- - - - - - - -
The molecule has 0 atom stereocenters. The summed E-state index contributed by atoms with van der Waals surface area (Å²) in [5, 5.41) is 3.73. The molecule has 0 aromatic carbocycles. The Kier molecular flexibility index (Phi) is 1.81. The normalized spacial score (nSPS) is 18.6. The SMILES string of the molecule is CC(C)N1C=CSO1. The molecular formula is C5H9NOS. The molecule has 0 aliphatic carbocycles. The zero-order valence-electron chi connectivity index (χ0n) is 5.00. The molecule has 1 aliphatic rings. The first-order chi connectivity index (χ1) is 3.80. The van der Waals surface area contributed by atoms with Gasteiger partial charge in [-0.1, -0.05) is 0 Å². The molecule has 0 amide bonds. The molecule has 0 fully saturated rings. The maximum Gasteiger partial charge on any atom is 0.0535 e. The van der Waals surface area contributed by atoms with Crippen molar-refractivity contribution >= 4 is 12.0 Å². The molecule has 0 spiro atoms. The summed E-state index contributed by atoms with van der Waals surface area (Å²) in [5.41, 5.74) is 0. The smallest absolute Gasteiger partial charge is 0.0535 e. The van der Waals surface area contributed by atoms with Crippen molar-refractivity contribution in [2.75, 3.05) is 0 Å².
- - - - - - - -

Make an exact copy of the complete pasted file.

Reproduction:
The molecule has 0 atom stereocenters. The summed E-state index contributed by atoms with van der Waals surface area (Å²) in [5, 5.41) is 3.73. The molecule has 0 aromatic carbocycles. The Kier molecular flexibility index (Phi) is 1.81. The normalized spacial score (nSPS) is 18.6. The SMILES string of the molecule is CC(C)N1C=CSO1. The molecular formula is C5H9NOS. The molecule has 0 aliphatic carbocycles. The zero-order valence-electron chi connectivity index (χ0n) is 5.00. The molecule has 1 aliphatic rings. The first-order chi connectivity index (χ1) is 3.80. The van der Waals surface area contributed by atoms with Gasteiger partial charge in [-0.1, -0.05) is 0 Å². The molecule has 0 amide bonds. The molecule has 0 fully saturated rings. The maximum Gasteiger partial charge on any atom is 0.0535 e. The van der Waals surface area contributed by atoms with Crippen molar-refractivity contribution >= 4 is 12.0 Å². The molecule has 0 spiro atoms. The summed E-state index contributed by atoms with van der Waals surface area (Å²) in [5.41, 5.74) is 0. The smallest absolute Gasteiger partial charge is 0.0535 e. The van der Waals surface area contributed by atoms with Crippen molar-refractivity contribution in [2.75, 3.05) is 0 Å².